2. The popular conceptions of the Reformation again owe much (whether people realize it or not) to such works as Fox’s Book of Martyrs, and informed a massive anti-Catholic bias, and numerous anti-Catholic laws in American and English culture for centuries. Again, actual scholarship reveals a messier history.
    3. One can say the same thing with the Renaissance, or Enlightenment, or other historical fads and beliefs over the centuries.

    We love stories, and use stories to try to shape our world, even if our stories are not really true. So it is with the 1619 lies, so it was really with conceptions we once had about Columbus, or early American history. I like to collect old history books – textbooks especially. The older the better, especially if they were only regionally popular. They are illuminating of what people thought others ought to know, and ought to cherish in eras long gone. Native Americans of course were still called “Indians” when I was a kid (80s), but a century ago “Indians” was often interchangeable with “savages” and similar terms. We should be glad that how we remember and interpret history is not always immutable, even as we remain acutely vigilant that some mutations are horrific.

    Years ago, James Loewen wrote a book called Lies My Teacher Told Me. My copy is from around 2000, and I don’t know if he continued to update the book. He surveyed some of the most popular high school and college American History textbooks and illustrated where they oversimplified history, or completely inverted it, in order to hew to what was then expected. Woodrow Wilson was, at that time, still revered in most textbooks, and those books omitted not only his racism here, but his happy adventurism in invading numerous Central and South-American nations (Wilson holds the record among US presidents for most invasions of other nations). 

    Loewen’s ultimate point was that lies about history, particularly those that elevate heroes and damn villains wholesale, create the very ideological issues you illustrate. Lies always are found out – maybe not for a long time, but they are found out. When people discover they have been lied to, they tend to over-react, often lying right back because you’ve damned someone they thought a hero.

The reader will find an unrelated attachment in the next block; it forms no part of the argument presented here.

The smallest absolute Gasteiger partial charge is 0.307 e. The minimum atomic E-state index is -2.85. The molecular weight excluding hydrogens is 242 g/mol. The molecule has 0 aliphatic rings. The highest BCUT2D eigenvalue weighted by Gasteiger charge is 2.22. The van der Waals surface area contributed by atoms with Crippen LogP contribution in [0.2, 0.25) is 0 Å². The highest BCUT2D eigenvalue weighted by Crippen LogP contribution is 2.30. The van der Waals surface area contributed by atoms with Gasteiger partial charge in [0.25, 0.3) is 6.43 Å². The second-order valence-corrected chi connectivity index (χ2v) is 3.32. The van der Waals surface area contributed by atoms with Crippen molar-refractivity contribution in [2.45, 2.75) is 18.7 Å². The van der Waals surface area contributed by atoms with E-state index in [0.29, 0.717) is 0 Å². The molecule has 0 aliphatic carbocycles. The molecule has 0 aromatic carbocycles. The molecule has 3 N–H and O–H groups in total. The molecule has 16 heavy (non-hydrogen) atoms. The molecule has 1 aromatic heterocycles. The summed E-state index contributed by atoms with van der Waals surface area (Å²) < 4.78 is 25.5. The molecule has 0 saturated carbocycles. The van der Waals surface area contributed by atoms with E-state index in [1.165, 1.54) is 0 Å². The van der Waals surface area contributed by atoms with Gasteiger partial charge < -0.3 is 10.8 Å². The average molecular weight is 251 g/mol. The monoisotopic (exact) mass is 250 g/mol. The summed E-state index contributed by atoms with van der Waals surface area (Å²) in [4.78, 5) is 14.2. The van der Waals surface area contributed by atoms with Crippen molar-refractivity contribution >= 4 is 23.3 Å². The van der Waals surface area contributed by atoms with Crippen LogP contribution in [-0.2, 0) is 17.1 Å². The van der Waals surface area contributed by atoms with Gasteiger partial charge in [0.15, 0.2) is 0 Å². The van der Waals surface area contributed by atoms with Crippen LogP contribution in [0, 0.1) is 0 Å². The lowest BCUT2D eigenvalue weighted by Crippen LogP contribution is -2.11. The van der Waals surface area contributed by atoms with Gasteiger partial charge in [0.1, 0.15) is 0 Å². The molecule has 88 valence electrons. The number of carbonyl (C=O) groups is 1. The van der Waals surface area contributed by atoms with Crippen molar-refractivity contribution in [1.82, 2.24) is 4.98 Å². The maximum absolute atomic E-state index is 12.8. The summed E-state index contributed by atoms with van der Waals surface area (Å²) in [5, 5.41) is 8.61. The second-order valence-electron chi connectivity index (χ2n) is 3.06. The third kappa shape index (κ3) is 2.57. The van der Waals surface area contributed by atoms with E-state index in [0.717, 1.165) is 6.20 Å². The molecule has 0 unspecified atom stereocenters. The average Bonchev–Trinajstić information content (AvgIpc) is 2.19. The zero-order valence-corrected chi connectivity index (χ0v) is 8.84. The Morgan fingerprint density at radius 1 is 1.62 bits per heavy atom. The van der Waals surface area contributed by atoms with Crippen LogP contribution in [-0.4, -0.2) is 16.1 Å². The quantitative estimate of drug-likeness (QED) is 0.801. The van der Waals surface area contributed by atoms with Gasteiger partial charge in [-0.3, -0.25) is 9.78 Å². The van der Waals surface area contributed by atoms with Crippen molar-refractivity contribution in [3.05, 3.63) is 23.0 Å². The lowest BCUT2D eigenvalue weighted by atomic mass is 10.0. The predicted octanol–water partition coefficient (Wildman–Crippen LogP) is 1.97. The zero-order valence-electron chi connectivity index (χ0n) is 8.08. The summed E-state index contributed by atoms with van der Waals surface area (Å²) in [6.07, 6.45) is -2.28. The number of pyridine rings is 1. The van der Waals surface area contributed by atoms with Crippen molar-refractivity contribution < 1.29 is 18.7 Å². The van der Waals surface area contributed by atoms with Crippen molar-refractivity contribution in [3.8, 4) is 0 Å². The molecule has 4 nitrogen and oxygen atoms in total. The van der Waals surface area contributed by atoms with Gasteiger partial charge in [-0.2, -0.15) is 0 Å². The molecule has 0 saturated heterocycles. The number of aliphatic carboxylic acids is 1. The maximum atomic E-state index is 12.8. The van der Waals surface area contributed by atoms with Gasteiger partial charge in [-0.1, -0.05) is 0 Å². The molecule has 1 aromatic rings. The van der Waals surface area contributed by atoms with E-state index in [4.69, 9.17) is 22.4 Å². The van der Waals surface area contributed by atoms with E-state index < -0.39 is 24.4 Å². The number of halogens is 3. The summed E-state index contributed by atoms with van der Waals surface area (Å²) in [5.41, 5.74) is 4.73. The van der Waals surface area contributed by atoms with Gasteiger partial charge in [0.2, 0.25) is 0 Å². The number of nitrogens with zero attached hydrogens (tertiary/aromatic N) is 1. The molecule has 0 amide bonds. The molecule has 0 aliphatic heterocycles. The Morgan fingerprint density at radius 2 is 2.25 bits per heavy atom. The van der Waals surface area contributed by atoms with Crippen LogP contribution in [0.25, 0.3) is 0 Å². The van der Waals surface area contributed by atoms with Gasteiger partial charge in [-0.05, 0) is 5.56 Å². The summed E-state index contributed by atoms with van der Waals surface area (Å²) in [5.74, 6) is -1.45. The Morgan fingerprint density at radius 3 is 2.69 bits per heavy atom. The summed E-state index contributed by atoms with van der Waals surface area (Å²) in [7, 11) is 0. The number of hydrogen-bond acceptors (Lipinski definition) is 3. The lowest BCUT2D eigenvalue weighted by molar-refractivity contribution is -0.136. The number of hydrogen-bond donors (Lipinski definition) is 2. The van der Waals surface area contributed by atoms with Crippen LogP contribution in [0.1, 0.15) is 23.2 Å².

These things go in long cycles.

    • #4
    • October 28, 2020, at 11:46 AM PDT
    • 3 likes
  5. JennaStocker Member
    JennaStocker

    SkipSul (View Comment):
    History is never set in stone, no matter how much stone you set on it.

    You bring up an important, and crucial point. Sometimes the records of history don’t include all the facts or pertinent perspectives to create an accurate picture of the event or timeline. But it’s entirely another thing to willfully omit facts to construct a false conclusion of history, or to add falsities. I think that’s where we are now, combined with a narrative that favors certain events over others – mostly to create the perception that America is inherently evil or racist or hateful or whatever the shamers wish to put forth. That does a grave disservice to our kids and the unified health of our nation that we can’t celebrate our victories but also not ignore where we fell short of the ideal. I absolutely love that you collect old history texts. You may have to do a post on that, if I may make a humble request.

    • #5
    • October 28, 2020, at 12:20 PM PDT
    • 3 likes
  6. SkipSul Coolidge
    SkipSulJoined in the first year of Ricochet Ricochet Charter Member

    JennaStocker (View Comment):

    SkipSul (View Comment):
    History is never set in stone, no matter how much stone you set on it.

    You bring up an important, and crucial point. Sometimes the records of history don’t include all the facts or pertinent perspectives to create an accurate picture of the event or timeline. But it’s entirely another thing to willfully omit facts to construct a false conclusion of history, or to add falsities. I think that’s where we are now, combined with a narrative that favors certain events over others – mostly to create the perception that America is inherently evil or racist or hateful or whatever the shamers wish to put forth. That does a grave disservice to our kids and the unified health of our nation that we can’t celebrate our victories but also not ignore where we fell short of the ideal. I absolutely love that you collect old history texts. You may have to do a post on that, if I may make a humble request.

    I’d not thought of doing that, actually. I’ve got some real corkers.

    • #6
    • October 28, 2020, at 12:42 PM PDT
    • 2 likes
  7. JennaStocker Member
    JennaStocker

    SkipSul (View Comment):

    JennaStocker (View Comment):

    SkipSul (View Comment):
    History is never set in stone, no matter how much stone you set on it.

    You bring up an important, and crucial point. Sometimes the records of history don’t include all the facts or pertinent perspectives to create an accurate picture of the event or timeline. But it’s entirely another thing to willfully omit facts to construct a false conclusion of history, or to add falsities. I think that’s where we are now, combined with a narrative that favors certain events over others – mostly to create the perception that America is inherently evil or racist or hateful or whatever the shamers wish to put forth. That does a grave disservice to our kids and the unified health of our nation that we can’t celebrate our victories but also not ignore where we fell short of the ideal. I absolutely love that you collect old history texts. You may have to do a post on that, if I may make a humble request.

    I’d not thought of doing that, actually. I’ve got some real corkers.

    Well now you’ve been outed!

    • #7
    • October 28, 2020, at 12:46 PM PDT
    • 2 likes
  8. crogg Coolidge

    JennaStocker: I appreciate that Sid valued the facts, hard and cold though they may be.